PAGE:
It can be a challenge to know the difference between normal fussiness and identifying a baby have colic and its inevitable pain.
Colic is a condition that causes an infant to cry for more than 3 hours a day, at least every day, for more than 3 weeks.
If your baby has been crying excessively but doesn’t have other symptoms of colic such as stomach pain or excessive drooling, you may not need further evaluation.
It’s important to note that there are many things outside of colic that could cause an infant to cry; things as hunger, tiredness, or gas.
You should consult with your pediatrician if you’re concerned about the cause of your baby’s excessive crying and they do not meet all criteria for colic.
What kind of crying is colic?
Colic has some unique features that can help you tell whether your baby has it. It’s more than just fretful, cranky, or fussy behavior. Some things to watch for are:
- Long periods of inconsolable crying. It usually starts in the evening, between 6 P.M. and 10 P.M., peaks at 2 to 3 hours after feeding, then eases up until it begins again at nightfall or later in the day. The average baby cries about two hours a day; for a colicky baby, the total can be up to five or six hours.
- The crying is usually more intense than in an ordinary fussy spell. And it lasts longer – sometimes for several hours. During this time, the baby will not calm down when he’s held, rocked, fed or changed. He may even be more upset by all the attention.
- The baby’s temperament may change during an episode of colic. Before he cries, he may be more relaxed than usual. But once the crying starts, his body tenses up. Usually, the contractions are strong enough to make his little fists clench and unclench repeatedly. You can see these movements if you place a hand gently on his tummy.
- The baby may have pulled up and stiffening of the legs during a spell of colicky screaming. In most babies, this is an early sign that he’s about to cry. You can often stop the crying by holding him firmly but gently in your arms until the tension passes off.
How can I tell if my baby has colic?
A few babies are just born irritable, and their fretfulness may be hard to distinguish from renal colic. It’s sometimes difficult for parents to know when they should call the doctor about a crying problem.
Most pediatricians say you should contact them whenever your child is unhappy most of the time or when you are very worried about them.
Every baby cries, but the sound is usually different in a child with colic. They often have difficulty taking in enough air to make their belly tight and firm like other babies’.
Instead of yelling, they make little grunting or squeaking noises as they strain to get enough air. Their face may turn red or purple, and their nose may get stuffy.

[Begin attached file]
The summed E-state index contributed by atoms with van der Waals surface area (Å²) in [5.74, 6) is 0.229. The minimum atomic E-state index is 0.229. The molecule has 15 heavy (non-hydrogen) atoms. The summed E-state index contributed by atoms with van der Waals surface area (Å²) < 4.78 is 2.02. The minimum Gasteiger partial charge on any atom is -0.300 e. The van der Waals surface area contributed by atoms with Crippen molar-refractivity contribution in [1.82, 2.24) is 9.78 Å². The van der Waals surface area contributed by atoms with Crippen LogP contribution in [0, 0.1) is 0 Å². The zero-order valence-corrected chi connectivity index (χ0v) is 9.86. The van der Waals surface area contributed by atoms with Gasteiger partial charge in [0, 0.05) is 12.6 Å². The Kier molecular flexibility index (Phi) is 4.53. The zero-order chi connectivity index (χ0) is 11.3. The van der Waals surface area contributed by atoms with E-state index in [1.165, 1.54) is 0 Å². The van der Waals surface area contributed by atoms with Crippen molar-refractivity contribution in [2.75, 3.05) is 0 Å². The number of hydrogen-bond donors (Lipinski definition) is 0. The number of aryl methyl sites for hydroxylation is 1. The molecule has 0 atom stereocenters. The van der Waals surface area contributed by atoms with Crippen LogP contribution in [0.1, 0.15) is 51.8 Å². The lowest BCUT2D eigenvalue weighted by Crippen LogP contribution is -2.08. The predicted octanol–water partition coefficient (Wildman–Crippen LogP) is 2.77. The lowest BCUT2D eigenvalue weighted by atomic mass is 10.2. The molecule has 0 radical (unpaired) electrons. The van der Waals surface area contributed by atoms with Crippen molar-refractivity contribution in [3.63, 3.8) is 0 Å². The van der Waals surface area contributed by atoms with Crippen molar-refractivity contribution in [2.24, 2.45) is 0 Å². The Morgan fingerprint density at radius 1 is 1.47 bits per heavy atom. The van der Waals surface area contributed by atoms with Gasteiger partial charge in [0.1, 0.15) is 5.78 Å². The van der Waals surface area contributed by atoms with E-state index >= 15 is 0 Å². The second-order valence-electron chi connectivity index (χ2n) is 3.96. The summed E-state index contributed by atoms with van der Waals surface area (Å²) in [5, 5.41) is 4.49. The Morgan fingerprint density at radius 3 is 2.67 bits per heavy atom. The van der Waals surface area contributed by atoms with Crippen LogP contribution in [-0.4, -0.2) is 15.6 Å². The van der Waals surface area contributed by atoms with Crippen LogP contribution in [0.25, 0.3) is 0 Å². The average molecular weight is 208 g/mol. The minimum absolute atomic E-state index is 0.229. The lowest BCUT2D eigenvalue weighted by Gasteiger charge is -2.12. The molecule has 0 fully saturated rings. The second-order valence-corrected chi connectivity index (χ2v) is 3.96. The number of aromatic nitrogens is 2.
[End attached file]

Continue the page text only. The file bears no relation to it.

This makes them sound as if they are straining when they exhale.
For some reason that researchers don’t understand, colicky babies are often more relaxed between episodes of crying than other infants.
After a bout of colic, they’re likely to behave as if nothing happened; after a normal cry, they’re likely to be clingy and whiny.
What causes colic?
Researchers are hard at work trying to find out what causes colicky behavior. They know that it’s not anything you did or didn’t do during pregnancy or after the baby was born, because most babies with colic are healthy – just irritable.
Some researchers believe that colic is caused by an immature part of the baby’s brain that helps him handle stress and feel pain.
This area is called the “limbic system” and is responsible for letting an infant know when something causes him pain or discomfort.
What is the limbic system?
A limbic system is a group of structures in the brain that are responsible for our emotions, memories, and other functions.
The limbic system is made up of parts like the hypothalamus which regulates your body temperature and hunger, the amygdala which controls fear responses, and the hippocampus which helps with memory.
The limbic system matures slowly over the first year after birth, so some babies may not develop the ability to handle stress and pain efficiently until they’re older. Others may have a nervous system that’s very sensitive right from birth.
When does colic get worse?
Colic often gets worse in the evening, so some researchers believe it has something to do with an overload of stimulation during the day or a type of hunger brought on by eating too much.
The best way to avoid making colic worse is to make sure you are giving your baby plenty of time for rest and relaxation during the day.
Colic is the term used to describe abdominal pain that occurs without any known cause or explanation.
The crying episodes typically happen during the evening and last for more than three hours at a time.
Some other symptoms associated with colic include:
- discomfort in bending, twisting, moving around
- excessive drooling
- spitting up after feedings
- fussiness between feeds (in babies who are already fed)
- increased bowel movements (diarrhea)
If you suspect your baby might be experiencing colic-related symptoms, talk to their pediatrician about how best to address these issues.
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